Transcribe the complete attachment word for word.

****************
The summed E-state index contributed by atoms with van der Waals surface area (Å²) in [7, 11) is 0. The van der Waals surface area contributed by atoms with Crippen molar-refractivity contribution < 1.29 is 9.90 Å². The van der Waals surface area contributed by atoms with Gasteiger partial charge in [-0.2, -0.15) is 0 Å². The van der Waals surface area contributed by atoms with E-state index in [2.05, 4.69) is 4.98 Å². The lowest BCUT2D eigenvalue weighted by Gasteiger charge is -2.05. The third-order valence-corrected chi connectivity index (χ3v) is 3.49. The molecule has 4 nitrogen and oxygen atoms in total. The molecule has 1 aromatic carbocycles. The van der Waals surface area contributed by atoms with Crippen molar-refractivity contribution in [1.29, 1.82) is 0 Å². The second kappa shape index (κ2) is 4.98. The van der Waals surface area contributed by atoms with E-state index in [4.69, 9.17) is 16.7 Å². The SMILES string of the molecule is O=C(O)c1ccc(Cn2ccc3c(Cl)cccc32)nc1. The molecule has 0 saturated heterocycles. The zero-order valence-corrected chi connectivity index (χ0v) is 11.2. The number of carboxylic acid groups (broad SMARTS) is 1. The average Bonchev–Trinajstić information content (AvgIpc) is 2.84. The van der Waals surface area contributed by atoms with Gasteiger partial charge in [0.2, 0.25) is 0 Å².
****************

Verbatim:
The summed E-state index contributed by atoms with van der Waals surface area (Å²) in [7, 11) is 0. The van der Waals surface area contributed by atoms with Crippen molar-refractivity contribution < 1.29 is 9.90 Å². The van der Waals surface area contributed by atoms with Gasteiger partial charge in [-0.2, -0.15) is 0 Å². The van der Waals surface area contributed by atoms with E-state index in [2.05, 4.69) is 4.98 Å². The lowest BCUT2D eigenvalue weighted by Gasteiger charge is -2.05. The third-order valence-corrected chi connectivity index (χ3v) is 3.49. The molecule has 4 nitrogen and oxygen atoms in total. The molecule has 1 aromatic carbocycles. The van der Waals surface area contributed by atoms with Crippen molar-refractivity contribution in [1.29, 1.82) is 0 Å². The second kappa shape index (κ2) is 4.98. The van der Waals surface area contributed by atoms with E-state index in [4.69, 9.17) is 16.7 Å². The SMILES string of the molecule is O=C(O)c1ccc(Cn2ccc3c(Cl)cccc32)nc1. The molecule has 0 saturated heterocycles. The zero-order valence-corrected chi connectivity index (χ0v) is 11.2. The number of carboxylic acid groups (broad SMARTS) is 1. The average Bonchev–Trinajstić information content (AvgIpc) is 2.84. The van der Waals surface area contributed by atoms with Gasteiger partial charge in [0.2, 0.25) is 0 Å².